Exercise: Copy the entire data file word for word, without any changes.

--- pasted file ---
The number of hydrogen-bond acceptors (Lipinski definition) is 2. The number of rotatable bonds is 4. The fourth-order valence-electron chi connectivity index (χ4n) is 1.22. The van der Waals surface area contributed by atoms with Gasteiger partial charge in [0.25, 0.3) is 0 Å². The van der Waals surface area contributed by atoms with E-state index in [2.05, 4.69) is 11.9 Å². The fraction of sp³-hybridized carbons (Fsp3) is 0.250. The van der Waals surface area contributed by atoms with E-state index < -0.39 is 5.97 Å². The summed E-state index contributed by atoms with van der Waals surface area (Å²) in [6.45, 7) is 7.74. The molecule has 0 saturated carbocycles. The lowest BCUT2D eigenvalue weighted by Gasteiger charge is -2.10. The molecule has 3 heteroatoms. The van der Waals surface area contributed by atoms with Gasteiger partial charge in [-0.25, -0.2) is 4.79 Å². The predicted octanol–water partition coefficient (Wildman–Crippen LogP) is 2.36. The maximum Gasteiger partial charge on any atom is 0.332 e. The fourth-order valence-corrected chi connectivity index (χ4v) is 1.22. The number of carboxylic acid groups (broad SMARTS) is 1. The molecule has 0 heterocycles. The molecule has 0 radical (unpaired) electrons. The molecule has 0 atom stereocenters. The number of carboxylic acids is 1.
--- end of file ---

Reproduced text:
The number of hydrogen-bond acceptors (Lipinski definition) is 2. The number of rotatable bonds is 4. The fourth-order valence-electron chi connectivity index (χ4n) is 1.22. The van der Waals surface area contributed by atoms with Gasteiger partial charge in [0.25, 0.3) is 0 Å². The van der Waals surface area contributed by atoms with E-state index in [2.05, 4.69) is 11.9 Å². The fraction of sp³-hybridized carbons (Fsp3) is 0.250. The van der Waals surface area contributed by atoms with E-state index < -0.39 is 5.97 Å². The summed E-state index contributed by atoms with van der Waals surface area (Å²) in [6.45, 7) is 7.74. The molecule has 0 saturated carbocycles. The lowest BCUT2D eigenvalue weighted by Gasteiger charge is -2.10. The molecule has 3 heteroatoms. The van der Waals surface area contributed by atoms with Gasteiger partial charge in [-0.25, -0.2) is 4.79 Å². The predicted octanol–water partition coefficient (Wildman–Crippen LogP) is 2.36. The maximum Gasteiger partial charge on any atom is 0.332 e. The fourth-order valence-corrected chi connectivity index (χ4v) is 1.22. The number of carboxylic acid groups (broad SMARTS) is 1. The molecule has 0 heterocycles. The molecule has 0 radical (unpaired) electrons. The molecule has 0 atom stereocenters. The number of carboxylic acids is 1.